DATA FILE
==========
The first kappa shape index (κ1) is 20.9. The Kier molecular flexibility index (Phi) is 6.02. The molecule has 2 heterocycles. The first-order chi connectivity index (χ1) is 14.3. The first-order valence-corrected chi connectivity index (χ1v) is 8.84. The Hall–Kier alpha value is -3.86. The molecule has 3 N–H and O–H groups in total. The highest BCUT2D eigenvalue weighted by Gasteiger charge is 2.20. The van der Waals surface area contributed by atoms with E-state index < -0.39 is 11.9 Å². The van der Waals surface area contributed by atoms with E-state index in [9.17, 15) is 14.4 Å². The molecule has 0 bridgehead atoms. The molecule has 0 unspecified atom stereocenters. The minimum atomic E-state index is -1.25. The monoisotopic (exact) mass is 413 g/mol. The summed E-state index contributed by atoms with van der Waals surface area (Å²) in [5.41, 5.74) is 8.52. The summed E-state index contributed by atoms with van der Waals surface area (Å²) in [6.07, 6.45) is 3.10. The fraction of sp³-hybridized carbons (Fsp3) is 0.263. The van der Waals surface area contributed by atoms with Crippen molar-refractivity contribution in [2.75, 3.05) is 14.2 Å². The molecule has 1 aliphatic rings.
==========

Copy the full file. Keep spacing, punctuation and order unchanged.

The first kappa shape index (κ1) is 20.9. The Kier molecular flexibility index (Phi) is 6.02. The molecule has 2 heterocycles. The first-order chi connectivity index (χ1) is 14.3. The first-order valence-corrected chi connectivity index (χ1v) is 8.84. The Hall–Kier alpha value is -3.86. The molecule has 3 N–H and O–H groups in total. The highest BCUT2D eigenvalue weighted by Gasteiger charge is 2.20. The van der Waals surface area contributed by atoms with E-state index < -0.39 is 11.9 Å². The van der Waals surface area contributed by atoms with E-state index in [9.17, 15) is 14.4 Å². The molecule has 0 bridgehead atoms. The molecule has 0 unspecified atom stereocenters. The minimum atomic E-state index is -1.25. The monoisotopic (exact) mass is 413 g/mol. The summed E-state index contributed by atoms with van der Waals surface area (Å²) in [5.41, 5.74) is 8.52. The summed E-state index contributed by atoms with van der Waals surface area (Å²) in [6.07, 6.45) is 3.10. The fraction of sp³-hybridized carbons (Fsp3) is 0.263. The van der Waals surface area contributed by atoms with Crippen molar-refractivity contribution in [2.75, 3.05) is 14.2 Å². The molecule has 1 aliphatic rings.